The United Nations Inter-Agency Task Force on Financing for Development (IATF) has published the 2019 Report on Financing for Sustainable Development. The report introduces “integrated national funding frameworks” to help countries align their financing policies with their strategies and priorities. The authors also call for “reorienting” the global institutional architecture to create a more sustainable global economy.
The IATF report is the basis for discussion at the annual United Nations Economic and Social Council (ECOSOC) Forum on Monitoring Development Financing (FfD Forum). The report assesses the implementation of international agreements on financing for development, such as the Addis Ababa Action Agenda (AAAA), and the means of implementation contained in the Sustainable Development Agenda on the horizon 2030, both of which were adopted in 2015. IATF was mandated in the AAAA, is led by the United Nations Department of Economic and Social Affairs (DESA) and has 60 agencies and institutions. The 2019 edition is the fourth report on the financing of sustainable development.
In its assessment of the state of sustainable finance, the 2019 report indicates that the 2030 Agenda for Sustainable Development and its Sustainable Development Goals cannot be achieved without a reshaping of national and international financial systems. He noted that in some countries, investments have grown in strength and that interest in sustainable investment is growing – indeed, “there is progress to be made”, as stated by the Secretary-General of the United Nations, Antonio Guterres, in his foreword. But in many other countries, investments are declining and 30 developing countries are either at high risk of debt distress or already at risk. In addition, tax revenues are ineffective, inequality has increased in countries where most people live, wage growth is at its lowest since 2008, confidence in the multilateral system is eroding, and emissions are rising. greenhouse gas (GHG) emissions increased by 1.3% in 2006. 2017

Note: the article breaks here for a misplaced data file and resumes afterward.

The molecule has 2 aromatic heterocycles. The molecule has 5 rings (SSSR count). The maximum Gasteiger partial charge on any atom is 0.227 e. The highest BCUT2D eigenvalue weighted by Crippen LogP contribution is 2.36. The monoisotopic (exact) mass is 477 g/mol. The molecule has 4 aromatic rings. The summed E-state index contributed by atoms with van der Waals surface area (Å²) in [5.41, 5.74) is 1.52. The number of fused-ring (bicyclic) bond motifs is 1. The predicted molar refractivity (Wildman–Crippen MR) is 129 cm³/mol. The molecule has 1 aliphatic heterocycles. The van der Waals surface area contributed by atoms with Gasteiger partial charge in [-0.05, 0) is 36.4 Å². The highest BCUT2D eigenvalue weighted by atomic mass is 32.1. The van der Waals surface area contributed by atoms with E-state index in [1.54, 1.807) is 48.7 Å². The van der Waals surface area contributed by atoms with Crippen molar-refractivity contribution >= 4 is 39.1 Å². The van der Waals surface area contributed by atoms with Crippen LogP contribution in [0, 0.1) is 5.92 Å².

These indications show that “we are not achieving inclusive and sustainable growth for all,” writes the Secretary-General, and that the transition to a sustainable economy “is not happening at the scale required,” say the report’s authors. The report contains policy recommendations to put in place financial support systems to change the current trajectory, beyond just increasing investments. The architects note that the new global institutional architecture would make global finance and the economy more sustainable, he notes.
The chapters of the report cover:
The 2019 report also includes a “data-rich progress tracking”, whose underlying data and analysis is included in an online annex. The annex also covers a series of eleven “cross-cutting initiatives that build on synergies” of the Sustainable Development Goals, following a request by the Member States for the results of the 2018 Development Finance Forum. here are: